Table 1

Salivary cotinine concentration (ng/ml) by sex, age, educational level, SHS exposure at home and work, and day of the week of saliva sampling in non-smokers from general population and in non-smokers hospitality workers

 General population
 
Hospitality workers
 
Ratio between geometric meansa 
 n Geometric mean (95% CI) n Geometric mean (95% CI) 
All 509 1.45 (1.33–1.60) 209 1.95 (1.78–2.14) 1.34 
Sex      
    Men 210 1.62 (1.41–1.87) 126 2.10 (1.86–2.38) 1.30 
    Women 299 1.34 (1.19–1.51) 83 1.74 (1.53–1.98) 1.30 
Age (years)      
    16–44 258 1.57 (1.38–1.80) 142 1.87 (1.67–2.08) 1.19 
    45–65 251 1.34 (1.18–1.51) 59 2.07 (1.74–2.46) 1.54 
Educational level      
    Less than primary 14 0.81 (0.50–1.30) 10 2.24 (1.23–4.07) 2.77 
    Primary 148 1.38 (1.18–1.63) 69 2.22 (1.88–2.63) 1.61 
    Secondary 128 1.56 (1.29–1.88) 89 1.83 (1.59–2.11) 1.17 
    University 219 1.49 (1.30–1.72) 33 1.84 (1.54–2.22) 1.23 
Self-reported exposure to SHS at home      
    Exposed 133 1.57 (1.32–1.86) 64 2.22 (1.90–2.60) 1.41 
    Not exposed 376 1.42 (1.27–1.58) 141 1.82 (1.62–2.04) 1.28 
Self-reported exposure to SHS at workb      
    Exposed 153 1.44 (1.23–1.69) 139 2.01 (1.80–2.24) 1.40 
    Not exposed 225 1.42 (1.24–1.63) 58 1.72 (1.42–2.09) 1.21 
Day of the week of the sample collection      
    Monday 103 1.34 (1.10–1.64) 47 1.68 (1.41–2.00) 1.25 
    Tuesday 122 1.44 (1.21–1.71) 21 1.95 (1.34–2.84) 1.35 
    Wednesday 97 1.56 (1.25–1.95) 38 1.70 (1.40–2.06) 1.09 
    Thursday 96 1.44 (1.16–1.78) 41 2.15 (1.71–2.71) 1.49 
    Friday 66 1.61 (1.24–2.09) 47 2.12 (1.73–2.59) 1.32 
    Weekend 25 1.26 (0.85–1.89) 15 2.62 (1.97–3.49) 2.08 
 General population
 
Hospitality workers
 
Ratio between geometric meansa 
 n Geometric mean (95% CI) n Geometric mean (95% CI) 
All 509 1.45 (1.33–1.60) 209 1.95 (1.78–2.14) 1.34 
Sex      
    Men 210 1.62 (1.41–1.87) 126 2.10 (1.86–2.38) 1.30 
    Women 299 1.34 (1.19–1.51) 83 1.74 (1.53–1.98) 1.30 
Age (years)      
    16–44 258 1.57 (1.38–1.80) 142 1.87 (1.67–2.08) 1.19 
    45–65 251 1.34 (1.18–1.51) 59 2.07 (1.74–2.46) 1.54 
Educational level      
    Less than primary 14 0.81 (0.50–1.30) 10 2.24 (1.23–4.07) 2.77 
    Primary 148 1.38 (1.18–1.63) 69 2.22 (1.88–2.63) 1.61 
    Secondary 128 1.56 (1.29–1.88) 89 1.83 (1.59–2.11) 1.17 
    University 219 1.49 (1.30–1.72) 33 1.84 (1.54–2.22) 1.23 
Self-reported exposure to SHS at home      
    Exposed 133 1.57 (1.32–1.86) 64 2.22 (1.90–2.60) 1.41 
    Not exposed 376 1.42 (1.27–1.58) 141 1.82 (1.62–2.04) 1.28 
Self-reported exposure to SHS at workb      
    Exposed 153 1.44 (1.23–1.69) 139 2.01 (1.80–2.24) 1.40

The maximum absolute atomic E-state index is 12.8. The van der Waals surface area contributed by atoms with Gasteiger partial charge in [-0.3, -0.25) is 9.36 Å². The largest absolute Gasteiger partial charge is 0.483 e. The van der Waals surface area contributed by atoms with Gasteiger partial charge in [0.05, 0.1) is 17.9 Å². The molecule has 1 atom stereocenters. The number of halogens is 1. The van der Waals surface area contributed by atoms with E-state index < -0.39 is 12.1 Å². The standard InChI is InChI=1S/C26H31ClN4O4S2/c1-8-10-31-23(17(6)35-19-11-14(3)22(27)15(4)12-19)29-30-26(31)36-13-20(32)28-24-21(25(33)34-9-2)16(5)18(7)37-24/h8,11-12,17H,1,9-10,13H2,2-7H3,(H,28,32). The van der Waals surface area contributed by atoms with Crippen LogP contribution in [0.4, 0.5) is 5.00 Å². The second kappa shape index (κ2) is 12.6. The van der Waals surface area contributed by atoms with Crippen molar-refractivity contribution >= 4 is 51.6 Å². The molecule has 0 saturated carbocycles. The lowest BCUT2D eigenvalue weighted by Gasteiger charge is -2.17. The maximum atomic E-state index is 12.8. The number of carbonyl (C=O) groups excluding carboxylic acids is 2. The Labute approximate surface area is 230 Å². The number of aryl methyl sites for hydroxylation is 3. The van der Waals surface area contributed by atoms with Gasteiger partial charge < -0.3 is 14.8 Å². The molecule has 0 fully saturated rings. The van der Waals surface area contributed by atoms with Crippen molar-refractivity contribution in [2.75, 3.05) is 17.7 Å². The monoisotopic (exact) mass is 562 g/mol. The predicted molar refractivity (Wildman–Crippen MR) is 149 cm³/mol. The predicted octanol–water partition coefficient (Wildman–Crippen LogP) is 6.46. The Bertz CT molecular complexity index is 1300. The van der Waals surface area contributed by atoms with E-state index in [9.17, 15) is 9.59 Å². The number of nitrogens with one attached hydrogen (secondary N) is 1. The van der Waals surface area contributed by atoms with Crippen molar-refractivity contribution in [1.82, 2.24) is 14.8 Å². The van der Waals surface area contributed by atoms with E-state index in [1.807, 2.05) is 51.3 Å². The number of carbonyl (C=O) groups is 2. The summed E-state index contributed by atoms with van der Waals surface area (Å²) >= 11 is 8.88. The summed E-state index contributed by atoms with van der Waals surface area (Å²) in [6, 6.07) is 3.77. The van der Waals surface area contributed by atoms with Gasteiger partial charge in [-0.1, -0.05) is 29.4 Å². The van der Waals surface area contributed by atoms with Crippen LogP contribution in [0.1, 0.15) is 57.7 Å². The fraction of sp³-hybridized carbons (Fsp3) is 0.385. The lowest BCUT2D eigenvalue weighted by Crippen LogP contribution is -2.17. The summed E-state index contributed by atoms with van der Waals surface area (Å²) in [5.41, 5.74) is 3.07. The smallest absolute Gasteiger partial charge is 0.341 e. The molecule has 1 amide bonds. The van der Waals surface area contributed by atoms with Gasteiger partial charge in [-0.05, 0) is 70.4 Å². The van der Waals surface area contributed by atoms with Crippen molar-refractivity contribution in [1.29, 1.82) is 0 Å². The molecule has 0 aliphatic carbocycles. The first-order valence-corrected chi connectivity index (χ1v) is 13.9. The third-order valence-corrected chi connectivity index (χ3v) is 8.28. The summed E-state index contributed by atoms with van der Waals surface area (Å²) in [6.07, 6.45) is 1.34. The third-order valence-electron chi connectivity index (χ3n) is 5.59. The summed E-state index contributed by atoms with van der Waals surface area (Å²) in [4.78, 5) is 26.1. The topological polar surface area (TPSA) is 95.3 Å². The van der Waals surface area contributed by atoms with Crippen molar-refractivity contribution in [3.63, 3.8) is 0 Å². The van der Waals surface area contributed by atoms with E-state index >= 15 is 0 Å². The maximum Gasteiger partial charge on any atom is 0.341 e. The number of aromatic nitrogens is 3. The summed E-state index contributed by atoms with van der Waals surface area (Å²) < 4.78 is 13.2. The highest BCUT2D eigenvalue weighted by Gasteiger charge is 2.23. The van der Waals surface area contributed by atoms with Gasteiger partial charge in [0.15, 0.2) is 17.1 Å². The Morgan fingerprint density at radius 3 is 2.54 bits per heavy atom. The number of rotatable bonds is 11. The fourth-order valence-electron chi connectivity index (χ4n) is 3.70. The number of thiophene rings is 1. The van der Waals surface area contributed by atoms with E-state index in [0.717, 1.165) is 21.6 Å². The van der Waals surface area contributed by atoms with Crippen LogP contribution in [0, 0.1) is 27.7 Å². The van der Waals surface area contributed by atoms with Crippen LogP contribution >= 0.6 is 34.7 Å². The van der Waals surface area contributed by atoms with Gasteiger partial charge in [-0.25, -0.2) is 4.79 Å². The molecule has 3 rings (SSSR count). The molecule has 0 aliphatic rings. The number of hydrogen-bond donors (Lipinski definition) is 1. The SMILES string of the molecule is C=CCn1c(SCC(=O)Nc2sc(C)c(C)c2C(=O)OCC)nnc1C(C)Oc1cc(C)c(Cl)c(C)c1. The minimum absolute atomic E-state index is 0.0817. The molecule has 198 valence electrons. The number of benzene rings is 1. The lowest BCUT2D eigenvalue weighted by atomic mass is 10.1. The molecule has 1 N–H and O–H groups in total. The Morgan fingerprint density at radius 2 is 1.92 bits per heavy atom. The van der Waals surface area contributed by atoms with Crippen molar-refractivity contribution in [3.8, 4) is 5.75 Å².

Not exposed 225 1.42 (1.24–1.63) 58 1.72 (1.42–2.09) 1.21 
Day of the week of the sample collection      
    Monday 103 1.34 (1.10–1.64) 47 1.68 (1.41–2.00) 1.25 
    Tuesday 122 1.44 (1.21–1.71) 21 1.95 (1.34–2.84) 1.35 
    Wednesday 97 1.56 (1.25–1.95) 38 1.70 (1.40–2.06) 1.09 
    Thursday 96 1.44 (1.16–1.78) 41 2.15 (1.71–2.71) 1.49 
    Friday 66 1.61 (1.24–2.09) 47 2.12 (1.73–2.59) 1.32 
    Weekend 25 1.26 (0.85–1.89) 15 2.62 (1.97–3.49) 2.08 

a: Ratio = Geometric mean of hospitality workers/geometric mean of general population

b: Sample in the general population: number of subjects who declared they were working The sum does not up the total for some variables because of some missing values

In the general population, the prevalence rate of exposure to SHS was 26.1% (95% CI: 18.7–33.6%) at home and 40.5% (95% CI: 32.7–48.3%) at work. In hospitality workers, the prevalence rate of exposure to SHS was 31.2% (95% CI: 19.9–42.6%) at home and 70.6% (95% CI: 63.0–78.1%) at work. The geometric mean of salivary cotinine concentration was 1.57 ng/ml (95% CI: 1.32–1.86 ng/ml) in the general population who reported exposure to SHS at home, and 2.22 ng/ml (95% CI: 1.90–2.60 ng/ml) in hospitality workers who reported exposure to SHS at home (ratio = 1.41). The geometric mean of cotinine concentration in subjects who reported exposure to SHS at work was 1.44 ng/ml (95% CI: 1.23–1.69 ng/ml) in general population, and 2.01 ng/ml (95% CI: 1.80–2.24 ng/ml) in hospitality workers (ratio = 1.40) (Table 1).

The highest differences in the geometric means between hospitality workers and the general population were present among less-educated individuals and those aged over 45 years. In hospitality venues, the owners had higher salivary cotinine concentration than other hospitality workers (data not shown). The salivary cotinine concentration in hospitality workers was higher when the saliva sample was obtained during the weekend compared with the weekdays.

Discussion